The hon. Lady is right, though, that problems have been experienced in the market with leasehold, and we are determined to bring about change. The new Help to Buy scheme will be used to bring about some of that change, and the Secretary of State tells me he has not resiled one ounce from his promises.
Future High Streets Fund
I am delighted to announce that this year will see the return of our Great British High Street awards, in proud partnership with Visa. That is part of this Government’s determination to keep high streets at the heart of our communities, not least supported by our future high streets fund.
I thank my hon. Friend for his answer. Paignton town centre is in need of reshaping and regeneration to create an attractive destination for the future, hence it will be the focus of a bid for support from the future high streets fund. Can the Minister confirm that Paignton is precisely the type of town centre he has in mind that will benefit from this fund?
My hon. Friend is a redoubtable campaigner for his high street and I have previously met him and local authority leaders to talk about their ambition for their area. It is a competitive fund, but Paignton is indeed well placed to apply for this transformative cash, led I am sure, as always, by my hon. Friend.
One of the problems the Minister might encounter in improving the high streets could be described as a roadblock, because it is a roadblock: the problem is that our roads are just so poor. I was disappointed that Hull missed out on the transforming cities fund to improve a road that is notorious for being an absolute roadblock: Calvert Lane. Will the Minister therefore look favourably on Hull when it bids for this money again—or alternatively just give us the cash now?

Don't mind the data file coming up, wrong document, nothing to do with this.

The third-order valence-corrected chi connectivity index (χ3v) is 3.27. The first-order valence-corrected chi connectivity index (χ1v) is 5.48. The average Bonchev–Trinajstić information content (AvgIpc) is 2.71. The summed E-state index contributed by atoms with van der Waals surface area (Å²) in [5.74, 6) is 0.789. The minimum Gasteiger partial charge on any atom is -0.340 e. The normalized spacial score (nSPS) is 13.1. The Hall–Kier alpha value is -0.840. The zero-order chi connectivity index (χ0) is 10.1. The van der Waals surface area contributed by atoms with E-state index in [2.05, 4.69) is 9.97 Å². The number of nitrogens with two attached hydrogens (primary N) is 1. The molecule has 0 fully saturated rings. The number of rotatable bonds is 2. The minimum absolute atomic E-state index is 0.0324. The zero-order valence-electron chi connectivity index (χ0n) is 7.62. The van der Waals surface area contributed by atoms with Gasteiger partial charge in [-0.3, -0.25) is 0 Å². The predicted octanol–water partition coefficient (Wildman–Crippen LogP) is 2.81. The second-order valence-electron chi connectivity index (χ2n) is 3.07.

I suspect that we are going to hear many special pleadings on behalf of hon. Members’ constituencies across the House. This is an ambitious fund that is designed to transform towns, just like the towns fund that we have announced today. I am sure that the hon. Lady and the area that she represents will bid for all the appropriate funds to drive forward her community.
One of the main findings of the recent Select Committee inquiry into town centres was that strong local civic leadership is crucial. Given that, may I ask the Minister to ensure that, when judging future bids to the fund, strong local leadership is a key criterion?
My hon. Friend, an expert in this area, rightly points to the excellent Select Committee report on high streets. He will be aware of the recommendation of Sir John Timpson, one of Britain’s best loved and best known retailers, that local leadership should be key to driving forward the future of the high street, and we will certainly be looking at that as part of these fund applications.
The Government’s plans for a puny 2% digital tax on mega online firms that avoid paying their fair share is an insult to shops on the high street in towns such as Grange, Windermere and Kendal. Will he support higher taxes on tax dodgers, which would raise enough money to slash business rates for our town centres and help to save our high streets?
The Government have been clear that online taxation in retail needs to be done as part of an international agreement, but we have also been clear that, if we cannot get such an agreement, we will come forward with our own 2% tax on online retail to ensure that we can continue, as we did in the last Budget, to give relief to those retailing on our high streets.[Official Report, 4 March 2019, Vol. 656, c. 8MC.] This year, we have already slashed a third off the business rates of shops with a rateable value of under £51,000.